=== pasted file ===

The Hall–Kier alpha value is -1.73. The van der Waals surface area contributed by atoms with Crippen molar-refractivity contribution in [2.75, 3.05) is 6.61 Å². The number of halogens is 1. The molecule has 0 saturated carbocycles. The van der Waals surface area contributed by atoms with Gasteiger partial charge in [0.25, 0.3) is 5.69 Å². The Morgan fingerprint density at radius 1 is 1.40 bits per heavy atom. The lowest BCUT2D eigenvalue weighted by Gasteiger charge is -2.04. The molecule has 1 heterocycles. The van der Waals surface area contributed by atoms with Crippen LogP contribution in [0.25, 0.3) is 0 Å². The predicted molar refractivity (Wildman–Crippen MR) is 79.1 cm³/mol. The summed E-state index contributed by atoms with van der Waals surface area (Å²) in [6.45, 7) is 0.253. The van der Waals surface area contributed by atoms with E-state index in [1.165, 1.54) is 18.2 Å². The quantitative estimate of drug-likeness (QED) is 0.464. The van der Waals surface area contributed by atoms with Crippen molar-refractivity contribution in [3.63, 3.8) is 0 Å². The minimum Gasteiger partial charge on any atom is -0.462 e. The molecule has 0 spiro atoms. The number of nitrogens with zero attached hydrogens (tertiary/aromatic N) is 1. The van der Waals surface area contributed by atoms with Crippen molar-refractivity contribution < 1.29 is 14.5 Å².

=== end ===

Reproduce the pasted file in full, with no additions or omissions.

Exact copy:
The Hall–Kier alpha value is -1.73. The van der Waals surface area contributed by atoms with Crippen molar-refractivity contribution in [2.75, 3.05) is 6.61 Å². The number of halogens is 1. The molecule has 0 saturated carbocycles. The van der Waals surface area contributed by atoms with Gasteiger partial charge in [0.25, 0.3) is 5.69 Å². The Morgan fingerprint density at radius 1 is 1.40 bits per heavy atom. The lowest BCUT2D eigenvalue weighted by Gasteiger charge is -2.04. The molecule has 1 heterocycles. The van der Waals surface area contributed by atoms with Crippen LogP contribution in [0.25, 0.3) is 0 Å². The predicted molar refractivity (Wildman–Crippen MR) is 79.1 cm³/mol. The summed E-state index contributed by atoms with van der Waals surface area (Å²) in [6.45, 7) is 0.253. The van der Waals surface area contributed by atoms with E-state index in [1.165, 1.54) is 18.2 Å². The quantitative estimate of drug-likeness (QED) is 0.464. The van der Waals surface area contributed by atoms with Crippen molar-refractivity contribution in [3.63, 3.8) is 0 Å². The minimum Gasteiger partial charge on any atom is -0.462 e. The molecule has 0 spiro atoms. The number of nitrogens with zero attached hydrogens (tertiary/aromatic N) is 1. The van der Waals surface area contributed by atoms with Crippen molar-refractivity contribution < 1.29 is 14.5 Å².